The University of Cyprus has made scant progress in its struggle to introduce English taught undergrad courses
Entry requirements and tuition fees remain the big stumbling blocks to introducing English taught undergraduate degree courses at the University of Cyprus.
This was evident once again 10 days ago when the House education committee inconclusively discussed the relevant bill that was first submitted three years ago. Like all the other times the bill is on the committee’s agenda, the disagreements were so deep that the legislation seems destined to end its days in a committee drawer.
Education minister, Prodromos Prodromou, fed up of waiting and wanting a decision one way or the other asked the committee chairman Pavlos Mylonas to try and speed things up. Instead the latest committee meeting was as inconclusive as all the others.
It was ironic that Prodromou, who had publicly fought against the idea of the University of Cyprus having English as its main language of instruction when it was established 30 years ago, is now supporting the introduction of undergraduate degrees in English in a bid to attract more students from abroad.
The introduction of English programmes would not affect its Greek identity, he said. “Universities in France and Germany now offer courses in English,” he told the Cyprus Mail.
“The idea is to have five or six programmes in English, starting out with about 100 students and if these are successful these could be expanded,” said Prodromou.
Former rector of UCy, Constantinos Christofides, who was involved in the drafting of the proposal, said the move had not been influenced by Brexit, which saw tuition fees at UK universities spiral for Cypriots who consequently have to look elsewhere for degree courses if they want to study in English. Universities in the Netherlands, for example, have long offered a wide range of English taught undergraduate degrees and have low tuition fees. These have attracted many Cypriot students, especially post-Brexit.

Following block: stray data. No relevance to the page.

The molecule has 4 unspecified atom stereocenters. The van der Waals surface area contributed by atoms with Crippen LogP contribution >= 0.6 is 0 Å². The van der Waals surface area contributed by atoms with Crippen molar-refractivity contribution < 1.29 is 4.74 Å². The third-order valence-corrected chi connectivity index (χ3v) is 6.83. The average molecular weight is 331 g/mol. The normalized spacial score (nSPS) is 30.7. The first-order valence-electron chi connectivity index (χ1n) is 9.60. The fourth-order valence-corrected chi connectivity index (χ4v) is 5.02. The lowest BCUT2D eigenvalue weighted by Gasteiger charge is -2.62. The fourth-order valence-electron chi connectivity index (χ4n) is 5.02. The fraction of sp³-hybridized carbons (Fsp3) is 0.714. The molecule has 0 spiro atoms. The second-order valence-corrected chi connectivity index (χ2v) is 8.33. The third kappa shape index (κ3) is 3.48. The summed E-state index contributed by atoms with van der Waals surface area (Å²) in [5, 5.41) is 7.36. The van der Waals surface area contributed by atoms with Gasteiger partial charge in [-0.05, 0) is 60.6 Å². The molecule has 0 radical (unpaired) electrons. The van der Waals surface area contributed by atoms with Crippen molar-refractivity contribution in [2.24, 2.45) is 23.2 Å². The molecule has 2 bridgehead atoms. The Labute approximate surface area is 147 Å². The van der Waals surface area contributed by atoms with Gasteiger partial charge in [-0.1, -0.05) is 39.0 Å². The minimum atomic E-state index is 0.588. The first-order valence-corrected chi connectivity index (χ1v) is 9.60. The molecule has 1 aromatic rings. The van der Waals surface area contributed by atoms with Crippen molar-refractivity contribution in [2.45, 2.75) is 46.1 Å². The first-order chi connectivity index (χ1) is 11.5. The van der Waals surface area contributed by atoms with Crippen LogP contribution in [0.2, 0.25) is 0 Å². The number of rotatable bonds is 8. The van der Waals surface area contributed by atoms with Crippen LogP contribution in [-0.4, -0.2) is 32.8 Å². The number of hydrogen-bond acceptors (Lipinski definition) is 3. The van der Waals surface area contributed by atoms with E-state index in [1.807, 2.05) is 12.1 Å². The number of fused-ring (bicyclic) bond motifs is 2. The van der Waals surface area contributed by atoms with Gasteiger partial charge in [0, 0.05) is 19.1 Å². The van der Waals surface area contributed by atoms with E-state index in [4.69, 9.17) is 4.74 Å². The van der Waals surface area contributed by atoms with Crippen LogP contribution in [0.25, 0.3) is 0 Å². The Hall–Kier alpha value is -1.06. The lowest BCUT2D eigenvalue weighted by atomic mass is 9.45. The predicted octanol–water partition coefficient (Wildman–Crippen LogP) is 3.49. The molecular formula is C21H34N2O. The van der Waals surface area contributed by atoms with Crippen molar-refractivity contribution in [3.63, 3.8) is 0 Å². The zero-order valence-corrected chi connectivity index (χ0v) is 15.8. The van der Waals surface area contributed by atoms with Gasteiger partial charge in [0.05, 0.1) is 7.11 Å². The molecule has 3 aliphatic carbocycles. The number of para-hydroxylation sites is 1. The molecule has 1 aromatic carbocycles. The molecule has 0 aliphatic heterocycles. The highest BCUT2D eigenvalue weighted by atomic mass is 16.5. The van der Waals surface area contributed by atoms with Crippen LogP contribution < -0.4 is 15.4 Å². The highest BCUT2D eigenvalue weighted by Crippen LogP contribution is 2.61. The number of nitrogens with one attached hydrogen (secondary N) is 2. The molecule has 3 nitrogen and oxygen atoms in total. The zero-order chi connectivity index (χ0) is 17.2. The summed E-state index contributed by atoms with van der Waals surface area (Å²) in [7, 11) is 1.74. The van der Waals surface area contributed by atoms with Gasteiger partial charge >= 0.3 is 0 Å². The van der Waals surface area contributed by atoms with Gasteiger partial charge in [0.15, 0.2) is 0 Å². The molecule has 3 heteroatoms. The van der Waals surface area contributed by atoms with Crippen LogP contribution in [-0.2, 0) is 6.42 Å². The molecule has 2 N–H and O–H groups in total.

“We had two targets in proposing the introduction of English programmes,” said Christofides. “We wanted to attract people that wanted to study in English and to increase the number of students from the Erasmus programme [the EU’s student exchange programme]. If we had courses in English more Erasmus students would come and possibly want to spend more time at the university.”
The idea was for the programmes in English to be “self-financing”, said Christofides, but this is a rather hazy notion which is at the root of the tuition fees problem as at present fees are virtually non-existent.
Dividing the annual budget of UCy by the number of students, the average cost per student is approximately €20,000. The nominal tuition fee charged is in the region of €3,000 per annum, and for many students this is covered by student grants from the state. This is because the state subsidises Cypriot students through a direct grant to the university. Now, if UCy charged this same nominal fee for its English taught courses, it would be a subsidy for foreign students studying there.
The private universities, where virtually all courses are taught in English, quite rightly point out this would be unfair competition because the public university would be using state money to gain a big price advantage, over institutions that operate in market conditions without any state support. UCy would be using the taxpayer’s money to deprive private universities of students.